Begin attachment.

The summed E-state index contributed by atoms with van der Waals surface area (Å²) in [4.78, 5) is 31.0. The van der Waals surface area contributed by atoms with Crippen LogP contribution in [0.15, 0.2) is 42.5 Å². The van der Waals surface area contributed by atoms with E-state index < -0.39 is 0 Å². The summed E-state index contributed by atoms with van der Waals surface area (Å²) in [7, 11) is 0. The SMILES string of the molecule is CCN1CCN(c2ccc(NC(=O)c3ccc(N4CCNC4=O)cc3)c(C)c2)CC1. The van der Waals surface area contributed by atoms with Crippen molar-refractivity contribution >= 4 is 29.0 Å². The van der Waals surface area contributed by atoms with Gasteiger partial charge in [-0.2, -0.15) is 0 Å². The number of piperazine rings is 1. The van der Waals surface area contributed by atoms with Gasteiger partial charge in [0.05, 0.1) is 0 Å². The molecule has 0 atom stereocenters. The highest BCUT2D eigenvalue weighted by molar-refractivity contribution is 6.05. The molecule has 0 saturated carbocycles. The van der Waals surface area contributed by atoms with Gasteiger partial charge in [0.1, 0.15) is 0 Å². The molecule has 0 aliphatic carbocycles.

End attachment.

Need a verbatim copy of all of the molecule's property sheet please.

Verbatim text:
The summed E-state index contributed by atoms with van der Waals surface area (Å²) in [4.78, 5) is 31.0. The van der Waals surface area contributed by atoms with Crippen LogP contribution in [0.15, 0.2) is 42.5 Å². The van der Waals surface area contributed by atoms with E-state index < -0.39 is 0 Å². The summed E-state index contributed by atoms with van der Waals surface area (Å²) in [7, 11) is 0. The SMILES string of the molecule is CCN1CCN(c2ccc(NC(=O)c3ccc(N4CCNC4=O)cc3)c(C)c2)CC1. The van der Waals surface area contributed by atoms with Crippen molar-refractivity contribution >= 4 is 29.0 Å². The van der Waals surface area contributed by atoms with Gasteiger partial charge in [-0.2, -0.15) is 0 Å². The number of piperazine rings is 1. The van der Waals surface area contributed by atoms with Gasteiger partial charge in [0.05, 0.1) is 0 Å². The molecule has 0 atom stereocenters. The highest BCUT2D eigenvalue weighted by molar-refractivity contribution is 6.05. The molecule has 0 saturated carbocycles. The van der Waals surface area contributed by atoms with Gasteiger partial charge in [0.1, 0.15) is 0 Å². The molecule has 0 aliphatic carbocycles.